Cape Town.  120419.  Shark victim’s father and brother walk to their car after identifying David Lilienfeld's body at Koel Bay.
Photo by Michael Walker
Cape Town. 120419. Shark victim’s father and brother walk to their car after identifying David Lilienfeld's body at Koel Bay. Photo by Michael Walker

‘He died doing what he loved’

By Time of article published Apr 20, 2012

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Caryn Dolley

A FOUR-METRE great white shark surged towards Camps Bay bodyboarder David Lilienfeld riding waves just outside Gordons Bay.

Moments after it swam away, and right next to Lilienfeld’s brother Gustav, the shark returned and lunged at David Lilienfeld a second time.

Lilienfeld tried to fight the shark off with his board.

“It killed him (David) on the third attempt. It bit his leg clean off,” said Mat Marais, a keen surfer who witnessed the attack yesterday.

Lilienfeld, 20, died at the scene.

A policewoman said Lilienfeld’s father, Dirk, a medical practitioner from Camps Bay, asked that this message be given to the media gathered at the scene: “David was a Springbok bodyboarder. This was his life and he died doing what he loved.”

His right leg was severed below the hip. He had no other visible injuries.

Gustav, 18, who had tried to save his older brother, managed to get David’s body on to a board and towards the shore, and escaped without injury.

Marais said that after Gustav got his brother’s body near the shore, other friends, surfers, bodyboarders and bystanders, struggled to pull the body on to land as the shark was still swimming nearby in shallow water.

“They couldn’t go in to fetch him,” Marais said.

Lilienfeld’s body could be moved to land only once the shark had left.

Marais said that about 20 minutes before the attack at 12.41pm at a popular surf- ing spot between Kogel Bay and

Gordon’s Bay known as Dappat se Gat, there had been many dolphins in the water.

“About three minutes after I got out the water, one of the guys said: ‘Was that a shark attack?’

“The shark came back for the bodyboarder three times. It killed him the third time. It was between three and four metres. When its tail fin came out, it was quite large,” he said.

When people realised an attack had occurred, Marais said, they rushed to help David Lilienfeld and his brother.

People who had been standing at a parking lot at the top of a hill near the surfing spot, rushed down to see if Lilienfeld could be saved and called emergency services.

But Marais said Lilienfeld died after losing a vast amount of blood.

He said emergency services arrived 10 minutes after the attack but could not save him.

“Conditions were good. It was your dream day becoming your worst nightmare,” he said.

Marais said he had surfed at the spot for 19 years and it was the first fatal shark attack there that he could recall.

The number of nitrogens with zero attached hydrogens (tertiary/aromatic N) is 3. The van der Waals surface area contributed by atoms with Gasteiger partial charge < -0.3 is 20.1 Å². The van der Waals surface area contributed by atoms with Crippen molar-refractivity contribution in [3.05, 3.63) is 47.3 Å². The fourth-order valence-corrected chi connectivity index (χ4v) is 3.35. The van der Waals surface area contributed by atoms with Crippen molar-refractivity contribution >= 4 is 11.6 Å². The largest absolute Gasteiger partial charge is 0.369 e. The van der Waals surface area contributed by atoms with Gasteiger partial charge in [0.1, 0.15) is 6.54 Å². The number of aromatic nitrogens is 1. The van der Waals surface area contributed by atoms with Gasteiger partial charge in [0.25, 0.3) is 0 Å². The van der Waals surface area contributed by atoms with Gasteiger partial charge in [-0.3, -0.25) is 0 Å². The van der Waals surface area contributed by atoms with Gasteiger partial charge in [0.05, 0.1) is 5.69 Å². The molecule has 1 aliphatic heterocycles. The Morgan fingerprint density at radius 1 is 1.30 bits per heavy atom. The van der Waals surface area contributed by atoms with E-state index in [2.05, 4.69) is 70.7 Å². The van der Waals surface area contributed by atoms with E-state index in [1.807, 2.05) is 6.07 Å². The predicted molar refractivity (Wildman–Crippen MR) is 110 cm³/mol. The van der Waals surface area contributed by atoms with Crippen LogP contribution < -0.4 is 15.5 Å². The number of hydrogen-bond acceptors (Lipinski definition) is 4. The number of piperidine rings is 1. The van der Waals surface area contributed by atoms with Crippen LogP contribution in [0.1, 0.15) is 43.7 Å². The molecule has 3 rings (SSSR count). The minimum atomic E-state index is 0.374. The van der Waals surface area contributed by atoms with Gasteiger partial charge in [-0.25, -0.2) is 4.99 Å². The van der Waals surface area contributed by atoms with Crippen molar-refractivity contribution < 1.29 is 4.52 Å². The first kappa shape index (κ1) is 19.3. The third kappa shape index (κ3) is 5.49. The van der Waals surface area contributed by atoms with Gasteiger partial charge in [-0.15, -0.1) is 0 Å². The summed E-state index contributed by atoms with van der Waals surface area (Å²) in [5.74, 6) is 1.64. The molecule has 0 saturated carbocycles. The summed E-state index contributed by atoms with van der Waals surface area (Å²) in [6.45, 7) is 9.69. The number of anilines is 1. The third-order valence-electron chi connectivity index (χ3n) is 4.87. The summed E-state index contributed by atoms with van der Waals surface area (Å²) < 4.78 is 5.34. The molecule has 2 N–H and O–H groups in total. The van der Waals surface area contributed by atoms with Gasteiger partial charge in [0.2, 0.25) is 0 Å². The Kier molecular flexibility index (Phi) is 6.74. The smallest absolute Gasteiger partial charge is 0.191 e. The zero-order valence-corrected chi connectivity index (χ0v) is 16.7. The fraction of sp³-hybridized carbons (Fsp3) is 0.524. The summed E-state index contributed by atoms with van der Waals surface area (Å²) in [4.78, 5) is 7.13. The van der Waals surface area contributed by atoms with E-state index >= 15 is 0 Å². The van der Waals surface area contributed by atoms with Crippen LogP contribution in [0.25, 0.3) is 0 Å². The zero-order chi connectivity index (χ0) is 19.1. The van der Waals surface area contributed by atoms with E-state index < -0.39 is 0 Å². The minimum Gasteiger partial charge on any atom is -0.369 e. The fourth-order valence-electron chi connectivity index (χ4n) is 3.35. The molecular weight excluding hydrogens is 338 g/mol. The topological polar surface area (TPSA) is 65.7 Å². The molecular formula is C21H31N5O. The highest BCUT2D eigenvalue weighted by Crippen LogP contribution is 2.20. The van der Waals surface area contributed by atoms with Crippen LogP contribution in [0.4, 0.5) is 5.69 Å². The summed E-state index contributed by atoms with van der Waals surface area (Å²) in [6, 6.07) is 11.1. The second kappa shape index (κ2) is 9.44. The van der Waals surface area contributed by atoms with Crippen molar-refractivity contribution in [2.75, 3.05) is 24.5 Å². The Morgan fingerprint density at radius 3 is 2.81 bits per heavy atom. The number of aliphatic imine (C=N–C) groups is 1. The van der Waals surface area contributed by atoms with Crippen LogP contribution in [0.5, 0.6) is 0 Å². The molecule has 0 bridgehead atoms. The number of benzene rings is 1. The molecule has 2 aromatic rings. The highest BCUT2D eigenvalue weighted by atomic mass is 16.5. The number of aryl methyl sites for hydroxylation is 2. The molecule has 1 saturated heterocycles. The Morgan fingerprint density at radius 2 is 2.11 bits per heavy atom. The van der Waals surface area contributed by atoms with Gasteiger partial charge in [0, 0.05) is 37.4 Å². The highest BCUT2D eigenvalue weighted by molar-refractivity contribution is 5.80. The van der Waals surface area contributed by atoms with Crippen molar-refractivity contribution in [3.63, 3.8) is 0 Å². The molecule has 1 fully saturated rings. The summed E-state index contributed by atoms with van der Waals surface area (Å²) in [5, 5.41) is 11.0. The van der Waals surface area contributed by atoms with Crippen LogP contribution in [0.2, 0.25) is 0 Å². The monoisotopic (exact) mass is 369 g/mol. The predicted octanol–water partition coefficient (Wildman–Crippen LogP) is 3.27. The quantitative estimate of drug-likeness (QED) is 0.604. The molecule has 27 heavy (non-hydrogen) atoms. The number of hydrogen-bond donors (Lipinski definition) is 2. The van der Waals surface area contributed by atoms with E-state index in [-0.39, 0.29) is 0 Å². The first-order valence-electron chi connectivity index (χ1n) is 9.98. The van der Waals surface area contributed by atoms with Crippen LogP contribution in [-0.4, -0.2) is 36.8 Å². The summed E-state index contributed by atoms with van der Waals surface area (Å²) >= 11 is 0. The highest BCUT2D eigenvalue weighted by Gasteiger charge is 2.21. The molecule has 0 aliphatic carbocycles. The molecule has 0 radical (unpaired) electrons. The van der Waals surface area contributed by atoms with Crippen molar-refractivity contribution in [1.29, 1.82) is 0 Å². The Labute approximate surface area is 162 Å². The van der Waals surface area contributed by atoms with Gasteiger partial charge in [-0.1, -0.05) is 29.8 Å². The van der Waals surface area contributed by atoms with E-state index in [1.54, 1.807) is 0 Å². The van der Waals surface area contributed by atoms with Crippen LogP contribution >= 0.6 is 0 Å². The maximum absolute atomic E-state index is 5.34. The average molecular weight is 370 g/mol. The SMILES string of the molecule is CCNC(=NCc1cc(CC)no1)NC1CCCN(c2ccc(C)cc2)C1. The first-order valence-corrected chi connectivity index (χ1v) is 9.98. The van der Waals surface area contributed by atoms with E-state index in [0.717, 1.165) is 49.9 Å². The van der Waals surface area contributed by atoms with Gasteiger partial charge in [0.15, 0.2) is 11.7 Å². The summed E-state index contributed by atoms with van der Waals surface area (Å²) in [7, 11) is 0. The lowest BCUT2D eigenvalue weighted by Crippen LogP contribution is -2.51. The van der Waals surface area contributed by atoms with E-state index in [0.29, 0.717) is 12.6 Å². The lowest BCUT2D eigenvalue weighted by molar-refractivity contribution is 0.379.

He said the last attack had occurred years ago and surfer Sergio Capri confirmed to the Cape Times he had been attacked more than two decades ago.

A number of people told the Cape Times they had spotted at least two sharks in the water yesterday.

Lilienfeld’s friends started gathering and a number could be seen, tears streaming down their faces, sitting on a ledge overlooking the spot where Lilienfeld’s body lay.

“I can’t talk to you right now,” was all one friend managed to say before breaking down.

A rescue worker could be seen standing on a rocky patch near the body and police said Gustav was still with his brother’s body.

Lilienfeld’s father, Dirk Lilienfeld, looking dazed, arrived and was led from the parking area to his son’s body so that he could identify it.

A while later Gustav, appearing shellshocked and clutching a surfboard, and his father walked back up to the parking area from Lilienfeld’s body.

Friends rushed to comfort them and the two left soon after briefly speaking to police.

Police confirmed Gustav had been at his brother’s side when the attack happened and had tried to help him.

Officers said another friend, Kirk Morgan, had also been present when the attack took place.

When rescue workers and police carried Lilienfeld’s body up to the parking area, his friends broke down again and hugged one another.

One of them, who declined to be named, said they had not been present when the attack happened.

“Please just mention the issue of chumming. I don’t know why the shark would come back for him,” he said.

In the weeks leading up to yesterday’s attack, chumming had made headlines because of filming for the documentary Shark Men, which involved research being done in False Bay and on the southern Cape coast.

But following yesterday’s attack, the environmental affairs department cancelled the permits enabling the programme and research to go ahead.

Yesterday National Sea Rescue Institute spokesman Craig Lambinon said after Lilienfeld was attacked, witnesses had reported seeing up to six sharks in the area.

Police spokesman Andre Traut said an inquest docket had been registered to probe the attack.

Late yesterday, as news of Lilienfeld’s death spread, condolence messages started pouring in for him.

Lilienfeld was a member of the South African bodyboarding team at the International Surfing Association Bodyboarding Championships in the Canaries late last year.

In a shark attack in September near Fish Hoek beach Michael Cohen’s leg was partially amputated. He survived.

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